Eyes up here

Eyes up here

Friday, March 1, 2013 | 12:59 AM | by

I'm pretty excited about the Tomb Raider reboot releasing next week. For the past fifteen years or so I feel like the franchise has sort of been eclipsed by the running joke that is its protagonist's cup size, to the detriment of the games themselves.

That's not to say the games weren't enjoyable. Some of them, anyway. Fun platformers with some shooting elements. But they were never really games that me got invested in, story-wise. In fact, I can't really remember the plot of any of the previous games, outside of "Uh, I remember I was in some sort of temple..." Lara was always so sexualized and objectified, both in the games and in the advertising/media surrounding them that, at least for me, made it difficult to (for lack of a better phrase) take her seriously. The games were played to accomplish the gameplay challenge, and not for any sort of "experience" or substance.

It's pretty clear that in a post-Uncharted world, something had to change. And since Tomb Raider came first, I've been rooting for this reboot to work. From what I've been seeing, and what I've been reading, it may have done it.

When the game drops next week, I'm hoping we're going to see the Lara Croft the trailers have promised. Not the airy, nonchalant, dual-pistol wielding object in tight shorts and a v-neck tanktop from earlier games, but rather a real person. A woman who is shipwrecked on an island and has to find the strength to survive and overcome. Platforming is fun, but if the franchise wants me back on board as a customer, they need to give me a character I can connect with. A human, not a pair of tits with a gun.

From what I gather, they're attempting to do this in part by putting her through the ringer. That's fine, because an awful situation to overcome is a solid way to show you what a character is made of. Frankly if an average person shipwrecked on an island full of crazy pirate cultists, most of us would probably die a gruesome, lonely death. But this is a video game, and that's not very interesting, so clearly Lara will find a way.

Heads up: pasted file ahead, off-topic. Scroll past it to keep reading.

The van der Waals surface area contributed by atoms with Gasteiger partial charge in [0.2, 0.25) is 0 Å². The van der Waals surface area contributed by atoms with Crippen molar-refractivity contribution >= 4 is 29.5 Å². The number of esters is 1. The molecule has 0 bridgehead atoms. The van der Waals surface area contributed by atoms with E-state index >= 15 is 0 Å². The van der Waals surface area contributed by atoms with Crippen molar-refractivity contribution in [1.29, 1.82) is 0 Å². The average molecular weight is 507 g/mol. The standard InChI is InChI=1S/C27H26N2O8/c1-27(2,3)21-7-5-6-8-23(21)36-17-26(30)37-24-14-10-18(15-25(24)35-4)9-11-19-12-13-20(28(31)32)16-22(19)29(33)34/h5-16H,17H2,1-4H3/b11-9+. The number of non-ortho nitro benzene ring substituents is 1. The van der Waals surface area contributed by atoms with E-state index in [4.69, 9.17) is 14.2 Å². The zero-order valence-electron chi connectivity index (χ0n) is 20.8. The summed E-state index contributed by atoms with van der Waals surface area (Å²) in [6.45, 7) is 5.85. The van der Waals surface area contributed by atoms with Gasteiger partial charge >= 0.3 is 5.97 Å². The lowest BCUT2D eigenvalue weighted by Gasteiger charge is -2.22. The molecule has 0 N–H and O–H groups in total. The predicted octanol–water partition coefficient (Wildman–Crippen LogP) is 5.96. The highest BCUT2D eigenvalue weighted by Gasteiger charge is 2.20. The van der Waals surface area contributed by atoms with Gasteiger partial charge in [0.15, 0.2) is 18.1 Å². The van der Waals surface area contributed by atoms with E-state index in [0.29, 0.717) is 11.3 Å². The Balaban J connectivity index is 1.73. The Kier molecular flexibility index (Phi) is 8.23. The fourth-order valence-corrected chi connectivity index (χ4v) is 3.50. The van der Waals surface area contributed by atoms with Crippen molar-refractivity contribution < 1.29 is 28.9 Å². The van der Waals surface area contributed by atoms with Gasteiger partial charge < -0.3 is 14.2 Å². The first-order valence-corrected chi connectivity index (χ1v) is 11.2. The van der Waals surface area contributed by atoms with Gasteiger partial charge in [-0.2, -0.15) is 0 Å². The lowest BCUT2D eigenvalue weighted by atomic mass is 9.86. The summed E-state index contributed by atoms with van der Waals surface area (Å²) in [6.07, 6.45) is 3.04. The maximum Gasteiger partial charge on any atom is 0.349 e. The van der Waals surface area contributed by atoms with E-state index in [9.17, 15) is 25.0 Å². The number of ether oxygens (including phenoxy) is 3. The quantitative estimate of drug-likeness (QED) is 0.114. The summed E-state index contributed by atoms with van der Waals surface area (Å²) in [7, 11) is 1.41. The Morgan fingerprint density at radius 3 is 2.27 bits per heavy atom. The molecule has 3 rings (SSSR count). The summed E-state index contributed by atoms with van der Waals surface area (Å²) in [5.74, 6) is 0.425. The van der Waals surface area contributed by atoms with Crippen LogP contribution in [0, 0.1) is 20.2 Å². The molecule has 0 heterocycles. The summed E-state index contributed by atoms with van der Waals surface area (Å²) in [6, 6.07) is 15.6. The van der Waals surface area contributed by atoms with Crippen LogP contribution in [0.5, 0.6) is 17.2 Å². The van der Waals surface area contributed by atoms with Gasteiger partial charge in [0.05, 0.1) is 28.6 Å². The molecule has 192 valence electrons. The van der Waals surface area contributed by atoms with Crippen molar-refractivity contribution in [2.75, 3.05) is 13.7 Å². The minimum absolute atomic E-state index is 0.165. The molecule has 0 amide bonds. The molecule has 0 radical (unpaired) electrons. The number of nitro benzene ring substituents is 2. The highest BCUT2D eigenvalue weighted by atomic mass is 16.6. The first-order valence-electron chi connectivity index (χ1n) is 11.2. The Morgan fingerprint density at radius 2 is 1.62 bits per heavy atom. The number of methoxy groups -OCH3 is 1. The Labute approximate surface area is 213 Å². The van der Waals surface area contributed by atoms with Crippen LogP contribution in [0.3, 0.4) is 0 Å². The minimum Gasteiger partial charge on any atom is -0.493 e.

I will admit that I'm concerned Tomb Raider will suffer the "Far Cry 3" effect. What I mean by that is (and I'm sure FC3 wasn't the first offender, it's just the most recent in memory) is for the first couple of hours of FC3, Jason Brody was all like "Oh shit oh shit, what do I do? I'm just a college kid? These guys are shooting at me, this is fucked, is that guy dead, did I just kill someone, this is crazy!" Kind of like, you know, a real person might react.

But then very noticeably and very suddenly, with no explanation, he becomes a fucking murder professional. He's running across the island, hunting tigers, headshotting pirates, etc. A few hours ago he was freaking out over skinning his first animal, but now he'll put an arrow into some stranger's skull without batting an eyelash. 

Don't get me wrong, I loved Far Cry 3. The story got incredibly stupid and borderline offensive towards the end, but the gameplay was a blast. It's just that it was very noticeable when the cutscenes are trying to tell you that your protagonist is a "fish out of water", but everything you're doing inbetween tells a very different story.

Since Tomb Raider looks to feature a lot of open-world, do-your-own-thing areas (and a somewhat similar plot), I'm concerned that it may fall into a similar trap. I'm okay with Lara being a badass, but there should be a believable progression to that point over the course of the game. Let her be distressed by the first life she takes, but give her a reason to then get to a place where she can end an island full of lives without much reservation.

I've got my fingers crossed. I loved the Uncharted series, and I would love for Tomb Raider to sort of come back and be on that same level, and with a protagonist that's engaging for the things she does and how she handles those situations, and not how she bounces around tombs in her tight clothes. Guess we'll find out on Tuesday.